Something we overlook as native English speakers is the common expressions we use in our daily conversations. To those learning the English language, it can be downright confusing listening to us talk in the way that we do. I’m talking about idioms!
Teaching this topic to my students is always great. It’s a lot of fun for students to try and decode idiomatic expressions. Since they learn the literal meanings of words, understanding idioms can be quite tricky for them. Nevertheless, they enjoy the challenge and the fun aspect of it all. Plus, there seems to be a few idioms that several languages have in common which is always neat to learn about even for yourself.
Here’s a lesson that I always have fun sharing with my students, and they love it too.
I start the lesson by writing a few idiomatic expressions on the board and have students explain their meanings. Once they’ve all had a chance to guess, I reveal their true meanings, and the look of bewilderment on their faces is priceless! Not in a bad way, but you know at that very moment that you’ve captured their attention and interest. Then I explain to them that just like in their language(s), expressions and idioms are common and special to each language, and that English is no different. I follow with more examples, worksheets, group work, etc. and finally have the learners use different idioms in role-play.
Here are some great resources for you to use or get inspired by:
The Idiom Connection – this site is amazing! It has every idiom listed in alphabetical order as well as by keywords like “animal idioms,” “medical and health idioms” etc. There are so many idioms I didn’t even know were considered an idiom like “above all,” and “able to take a joke!” You learn everyday J
ESL Flow – this has the most common list of idioms (part 1 and 2 at the top right) with pictures.
BBC Learning English – they have an idiom each week and it’s used in a dialogue which will help learners understand how that particular idiom is used. And this may also be of help to you in creating exercises off of that dialogue.
Fluent U – this blog post by Lindsay Nash is worth the read. She helps break down how and when to teach idioms to students, and how beneficial it is for them to learn to use them in their daily conversations. She hit the nail on the head (!) when she said, “teaching idioms is teaching fluency.” Fluent U also offers a ton of resources to help you with your lessons and lesson planning (videos, worksheets, etc.).
Not only will English learners feel confident once they learn common idiomatic expressions, but they will express themselves more creatively and freely, too!
Share your experience
Have you taught idioms to your class? What has been your experience? What tips or advice would you offer to teachers who want to start this important and equally fun topic?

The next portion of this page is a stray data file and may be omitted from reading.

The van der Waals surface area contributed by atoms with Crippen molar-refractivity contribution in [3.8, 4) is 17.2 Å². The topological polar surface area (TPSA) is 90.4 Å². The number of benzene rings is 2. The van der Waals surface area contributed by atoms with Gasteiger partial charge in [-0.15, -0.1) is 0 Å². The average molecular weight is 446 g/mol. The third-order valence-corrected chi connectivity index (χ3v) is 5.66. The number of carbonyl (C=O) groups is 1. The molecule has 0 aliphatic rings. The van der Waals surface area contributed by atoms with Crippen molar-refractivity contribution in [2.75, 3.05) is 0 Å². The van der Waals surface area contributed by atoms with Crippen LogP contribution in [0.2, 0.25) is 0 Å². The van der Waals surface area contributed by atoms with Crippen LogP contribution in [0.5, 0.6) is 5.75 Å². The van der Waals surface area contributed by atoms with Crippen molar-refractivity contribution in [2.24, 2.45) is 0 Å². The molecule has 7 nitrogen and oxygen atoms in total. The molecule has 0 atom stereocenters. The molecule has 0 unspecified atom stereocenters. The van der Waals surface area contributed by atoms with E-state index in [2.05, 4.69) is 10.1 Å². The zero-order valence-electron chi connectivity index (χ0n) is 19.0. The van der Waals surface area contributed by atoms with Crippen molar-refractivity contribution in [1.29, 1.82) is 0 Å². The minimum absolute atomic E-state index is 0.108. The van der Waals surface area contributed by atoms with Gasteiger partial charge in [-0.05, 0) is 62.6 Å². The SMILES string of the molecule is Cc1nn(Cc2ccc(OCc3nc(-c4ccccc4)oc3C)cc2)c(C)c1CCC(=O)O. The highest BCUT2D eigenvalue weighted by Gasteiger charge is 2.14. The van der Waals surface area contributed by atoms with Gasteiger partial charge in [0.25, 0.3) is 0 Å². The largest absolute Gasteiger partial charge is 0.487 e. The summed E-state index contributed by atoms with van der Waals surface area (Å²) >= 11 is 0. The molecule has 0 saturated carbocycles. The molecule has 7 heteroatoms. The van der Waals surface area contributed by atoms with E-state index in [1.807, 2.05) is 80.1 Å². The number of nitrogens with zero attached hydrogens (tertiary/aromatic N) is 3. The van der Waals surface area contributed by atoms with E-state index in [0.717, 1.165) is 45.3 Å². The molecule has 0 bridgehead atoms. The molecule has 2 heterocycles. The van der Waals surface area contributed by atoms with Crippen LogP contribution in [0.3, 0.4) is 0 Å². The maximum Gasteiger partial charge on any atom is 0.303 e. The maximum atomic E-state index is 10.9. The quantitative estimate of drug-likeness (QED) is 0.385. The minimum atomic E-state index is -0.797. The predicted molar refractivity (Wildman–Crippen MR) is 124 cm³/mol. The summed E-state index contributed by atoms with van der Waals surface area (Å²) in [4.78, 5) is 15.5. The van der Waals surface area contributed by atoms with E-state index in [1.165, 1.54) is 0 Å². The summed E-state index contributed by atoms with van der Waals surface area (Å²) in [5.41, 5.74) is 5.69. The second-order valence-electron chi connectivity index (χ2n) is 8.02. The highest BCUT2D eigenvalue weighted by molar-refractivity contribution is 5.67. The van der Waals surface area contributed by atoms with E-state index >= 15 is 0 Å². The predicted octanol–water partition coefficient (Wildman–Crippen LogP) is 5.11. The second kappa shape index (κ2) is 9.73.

7 thoughts on “Teaching Fluency”
Thanks for these resources and encouragement to help students with idioms! In some of my classes with health care professionals, we usually take a few minutes as a warm-up each day to learn 1-2 medically-related idioms. They seem to appreciate learning the phrases they might hear from their clients and colleagues in their future workplaces. Occasionally, they have fun using them themselves as well!
My pleasure! Using idioms as part of your daily warmup is a clever way to get learners excited about learning each day. Love it! I’ll definitely start doing the same – thank you so much for your wonderful comment, Phyllis 🙂
Thanks Laila for your insightful and beneficial post along with the suggested resources. Very helpful.
As a volunteer ESL teacher with adult newcomers -idioms are both entertaining and challenging for them. In the classes we always keep a ‘list of the idioms that surface during discussion and students can bring in ones they’ve encountered and want to practice using in the correct context.
Sometimes we deal with the idioms as they come up during discussion, if not too distracting or won’t divert us too far off the lesson for the day . Most days we reserve a few minutes at the beginning or end of the class to address the idioms.
Thanks Again -Lynn
Thank you, Lynn! I’m happy that you’ve found the post helpful to you 🙂 I really like your approach with using idioms. Oftentimes, we hear an expression (or the like) that we don’t understand, so it’s nice to know that you’ve created a safe haven for your students to ask and discuss with confidence the things they want clarification on, like idioms etc – really, that’s how we all learn.
After teaching idioms, I reward students who use them the next day in the course of conversation with a chocolate from my prize jar. The students have fun trying to be the first to use them in context and it solidifies their understanding as they practice the idioms in a more natural way.
I love this idea, Tracy! Giving students that sense of friendly competition is a surefire way to get the majority interested in doing better and thus learning more. Plus, there’s no better reward than chocolate 😀 well, other than being able to speak fluently …!
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